ICPs should raise profile, show cost-cutting results

Not the time to be 'quietly effective out in a corner'

Infection control professionals working in today's managed care environment may stave off budget cuts and bolster the status of their programs by documenting and communicating efforts that save money and enhance quality, veteran ICPs advise.

While it may prove difficult at times to show the profit potential in prevention, the cost-saving power of effective infection control programs has been demonstrated in the medical literature.1 (See chart, below.) ICPs working under managed care systems, however, emphasize that now is not the time to assume management is well aware of your value and the efficacy of your program based on past studies.

"Visibility is extremely important," says Eddie Hedrick, BS, MT(ASCP), CIC, infection control manager at the University of Missouri Hospital and Clinics in Columbia. "When you are quietly effective out in a corner these days -- you're expendable."

While documenting any savings in areas like product purchasing and eliminating unnecessary infection control rituals, ICPs should communicate special program projects and emphasize interaction with other members of the clinical team. For example, a recent successful effort to lower bacteremia rates in an intensive care unit was followed by a special presentation of an infection control award to the ICU staff, Hedrick says.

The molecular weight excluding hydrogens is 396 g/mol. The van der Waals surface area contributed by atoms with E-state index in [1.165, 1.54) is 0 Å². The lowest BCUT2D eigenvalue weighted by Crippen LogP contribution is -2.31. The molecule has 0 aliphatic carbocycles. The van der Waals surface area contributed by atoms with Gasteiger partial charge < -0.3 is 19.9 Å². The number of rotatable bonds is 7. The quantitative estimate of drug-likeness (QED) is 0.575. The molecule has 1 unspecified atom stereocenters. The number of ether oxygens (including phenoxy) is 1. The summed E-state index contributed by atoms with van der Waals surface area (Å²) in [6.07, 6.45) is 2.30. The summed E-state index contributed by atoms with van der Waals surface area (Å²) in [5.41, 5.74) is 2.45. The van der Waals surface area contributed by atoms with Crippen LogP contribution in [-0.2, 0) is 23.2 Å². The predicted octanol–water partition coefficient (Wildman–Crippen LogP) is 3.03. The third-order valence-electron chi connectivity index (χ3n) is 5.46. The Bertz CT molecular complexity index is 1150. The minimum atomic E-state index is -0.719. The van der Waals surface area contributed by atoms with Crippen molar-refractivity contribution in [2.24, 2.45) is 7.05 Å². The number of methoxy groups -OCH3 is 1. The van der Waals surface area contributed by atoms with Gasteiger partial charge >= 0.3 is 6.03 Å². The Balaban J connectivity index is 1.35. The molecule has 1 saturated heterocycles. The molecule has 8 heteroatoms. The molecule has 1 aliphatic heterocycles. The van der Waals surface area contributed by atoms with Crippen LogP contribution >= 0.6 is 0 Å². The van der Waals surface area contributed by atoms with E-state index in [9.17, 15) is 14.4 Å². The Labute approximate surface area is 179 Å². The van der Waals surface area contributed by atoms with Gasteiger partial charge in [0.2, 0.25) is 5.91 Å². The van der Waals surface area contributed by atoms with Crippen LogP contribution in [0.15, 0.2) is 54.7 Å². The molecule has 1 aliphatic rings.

"That recognizes them, but it also brings our department to the forefront," he says. "While it can be hard to measure a disease that is prevented, consider measuring your value to the hospital in other ways. I keep a little journal. Every time I have a phone call with a department and there is some cost-savings involved, I keep track of it."

While such efforts will vary by ICP and hospital, a good first step is a brainstorming session to document aspects of the current program that improve quality and save money, says Patrick Joseph, MD, CEO of California Infection Control Consultants in San Ramon. A specific intervention that can be measured baseline and afterwards can demonstrate efficacy, he notes. An example is reducing nosocomial pneumonia by reviewing and adopting infection control measures recommended in medical literature like the most recent Centers for Disease Control and Prevention guidelines on the subject.2

"Nosocomial pneumonia is a big ticket item," Joseph says. "One could document the baseline rate, develop a multidisciplinary team to identify high-risk patients, and institute appropriate methods to reduce the risk based on the available literature. Each case of nosocomial pneumonia costs the hospital between $5,000 to $20,000. [ICPs] may have always done the first part, but now it comes down to putting the financial figure on the value of their efforts. So now, if one reduces the incidence of nosocomial pneumonia by 10 cases per year, we're looking at a cost savings of $50,000 to $200,000 per year to the hospital."

Publicize successful effort